3. You may have medical conditions that can promote or make you more likely to develop heart failure. Even though many doctors may tell their patients with heart failure that “viruses have attacked the heart,” the truth is, we only know the exact cause of heart failure in a subset of patients. The two most common treatable causes include poor blood pressure control and blockage or narrowing of blood vessels (often in those who have high cholesterol or diabetes). Other common medical conditions can raise your risk of developing heart failure like some rheumatologic or inflammatory diseases (such as rheumatoid arthritis or lupus) or hormonal disorders (like thyroid diseases). 
  4. You may be exposed to drugs or toxins that can directly cause heart damage.  Sometimes heart failure may occur as side effects of prescription drugs ― including some cancer drugs, hormonal supplements and stimulants. Alcohol has long been associated with heart failure, although exactly how this occurs in the body isn’t well understood. There have been reports that some dietary supplements (like energy drinks) may contain stimulants like ephedra that can also damage heart muscles.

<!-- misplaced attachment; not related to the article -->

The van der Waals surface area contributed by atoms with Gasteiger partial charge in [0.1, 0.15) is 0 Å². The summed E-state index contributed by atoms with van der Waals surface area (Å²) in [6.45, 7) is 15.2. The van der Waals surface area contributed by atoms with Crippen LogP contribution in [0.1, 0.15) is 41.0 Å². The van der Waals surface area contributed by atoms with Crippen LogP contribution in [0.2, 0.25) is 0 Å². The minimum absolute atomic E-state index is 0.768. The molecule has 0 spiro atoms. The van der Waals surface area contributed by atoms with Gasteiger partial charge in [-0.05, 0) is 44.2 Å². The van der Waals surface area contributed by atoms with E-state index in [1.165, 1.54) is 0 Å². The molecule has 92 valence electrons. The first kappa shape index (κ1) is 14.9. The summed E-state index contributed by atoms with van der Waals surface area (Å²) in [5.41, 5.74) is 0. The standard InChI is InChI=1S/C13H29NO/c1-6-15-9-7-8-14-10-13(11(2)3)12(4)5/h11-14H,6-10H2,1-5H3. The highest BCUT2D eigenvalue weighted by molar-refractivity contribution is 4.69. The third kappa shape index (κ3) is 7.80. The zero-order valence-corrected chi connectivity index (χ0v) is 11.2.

Whether you think you have some risk factors or just want to stay as healthy as possible as you age, here are key steps you can take toward prevention:

  1. Know your family history. Take opportunities at family reunions or holiday events to ask about any heart diseases or unexplained deaths in your family. People who have heart failure symptoms and a family history of heart muscle disease or two or more relatives dying suddenly without explanation should consider genetic testing, Dr. Tang recommends.
  2. Exercise and eat healthy. We still do not understand exactly how these lifestyle modifications can prevent heart failure, but we know very well that many cardiovascular risk factors can be improved with regular exercise and healthy diet. Track your body mass index (BMI) and your weight. Usually, your ideal numbers are close to how much you weighed when you were a teenager.
  3. Get an annual checkup. Sometimes the symptoms of heart failure, such as fatigue, are easily overlooked ― particularly in active younger people. During your yearly visit, your doctor will review your history, blood tests, vital signs and EKG results to check the health of your heart and other organs. You doctor may order an echocardiogram or ultrasound of the heart if heart failure is suspected.

Dr. Tang is currently leading the Cleveland Heart and Metabolic Prevention Study (CHAMPS), a longitudinal study aiming to understand the factors leading to the development and progression of heart failure in people at risk of developing heart failure. For more invitation, please visit: https://clinicaltrials.gov/ct2/show/NCT03012022.